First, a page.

French U.N. Ambassador Jean-Maurice Ripert expressed his satisfaction with the resolution because: “Piracy is killing. Every day more than 3 million Somali people are depending on food aid, on emergency relief, which comes – 95 percent of it – by sea.”

In a time when Somalia is experiencing one of its most serious humanitarian crises ever, one would think that the unexpected determination and speed of the EU in deploying military muscle in the region should be welcomed by the Somali people.

But unfortunately, Atalanta looks like another disappointing duplicity toward the war-torn nation. Doubts hang over whether the EU is genuinely keen to help the people of Somalia in their desperate search for peace and stability.

Securing supply of oil

Two factors undermine the credibility of the EU’s operation in Somalia. Firstly, the main goal of the mission seems to be to secure the supply of goods and oil to the rich countries in the West.

In the past, the European Union resolutely rejected repeated calls from the African Union and Somalia’s neighbors to deploy peacekeeping forces in the country.

The rise of piracy on Somalia’s waters has suddenly ignited a spark in the corridors of EU decision makers, after the hijacking of a large Saudi oil tanker reminded the Western world of the vulnerability of maritime trade at a time of financial crisis.

The organization Refugees International (RI) criticized, recently, this global hypocrisy toward Somalia. The RI stated that “the speed and resolve with which piracy has been addressed by the U.N. Security Council underlines Somali sentiment that economic interests trump humanitarian concerns.”

Secondly, the EU’s inability or unwillingness to stop and punish the European-owned companies that have for many years been dumping toxic waste off the Somali coast seriously undermines the ethical claims of the new EU endeavor.

Toxic waste

In 1996, when I was in the northern autonomous region, Puntland, in Somalia, there was already a widespread fear that foreign ships were taking advantage of the collapse of the Somalian state by using the nation’s waters as a refuse dump.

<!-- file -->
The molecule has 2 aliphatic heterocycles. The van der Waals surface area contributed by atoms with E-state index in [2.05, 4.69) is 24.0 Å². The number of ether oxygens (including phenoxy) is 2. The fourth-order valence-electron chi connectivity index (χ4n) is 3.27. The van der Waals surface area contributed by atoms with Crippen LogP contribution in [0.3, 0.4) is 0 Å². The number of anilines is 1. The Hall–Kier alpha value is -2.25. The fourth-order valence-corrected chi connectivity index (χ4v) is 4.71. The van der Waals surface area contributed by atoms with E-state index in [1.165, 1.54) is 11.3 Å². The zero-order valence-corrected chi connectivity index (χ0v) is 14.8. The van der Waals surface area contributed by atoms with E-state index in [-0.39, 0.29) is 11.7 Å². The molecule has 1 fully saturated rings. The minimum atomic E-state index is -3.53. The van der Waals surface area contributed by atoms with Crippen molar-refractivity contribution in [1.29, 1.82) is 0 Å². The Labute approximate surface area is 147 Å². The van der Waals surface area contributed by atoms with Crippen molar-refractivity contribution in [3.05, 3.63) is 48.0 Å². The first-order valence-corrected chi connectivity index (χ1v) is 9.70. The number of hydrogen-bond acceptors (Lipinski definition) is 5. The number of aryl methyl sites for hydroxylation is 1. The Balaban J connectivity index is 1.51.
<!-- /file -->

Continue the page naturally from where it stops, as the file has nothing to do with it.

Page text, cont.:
red-jolly-ship-dumping-toxic-waste-off-somalia-by-somalitalk-com, Somalis speak out: Why we don’t condemn our pirates, World News & Views When the tsunami of 2004 hit the country, the United Nations Environment Programme (UNEP) reported that many waste containers washed up on the coast of Puntland. It is now widely understood that European companies are systematically dumping toxic waste in these waters.

U.N. special envoy for Somalia Ahmedou Ould Abdallah has in the past few months repeatedly sounded the alarm about illegal fishing and toxic dumping off Somalia by European firms.

Abdullah said that his organization has “reliable information” that European and Asian companies are dumping the waste – including nuclear waste – in this region.

The European Union has responded to these allegations with silence.

At a press conference on Dec. 2, following the U.N. Security Council resolution on Somalia, a reporter from Inner City Press asked Ambassador Ripert of France, which holds the EU’s presidency, about how the waste issue will be dealt with.

The ambassador answered: “I have no comment on the issue.”

There is now a fear that, if the EU clears Somali waters of pirates, European waste-dumping firms will inherit a safe haven to exercise their criminal and immoral activities.

If Europe wants to help the unfortunate people of Somalia, the most responsible and credible way to start would be stop and punish those companies.

In the long term, the union should also develop a comprehensive plan for the restoration of peace and stability in the country.

The Somali-born author is a chemist at Linkoping University Hospital, Sweden and can be contacted at This story first appeared at on Dec. 8, 2008.

Editor’s note: To learn more about toxic dumping in Somalia, read “Somalia’s secret dumps of toxic waste washed ashore by tsunami” and “‘Toxic waste’ behind Somali piracy.” Many sources report overfishing by European fleets off both the east and west coasts of Africa. “The sea is being emptied,” said scientist Moctar Ba.

People & Power: ‘The toxic truth’

“Toxic Truth” reports on an investigation into illegal waste disposal in Somalia that led to murder. Watch this and other People & Power videos here.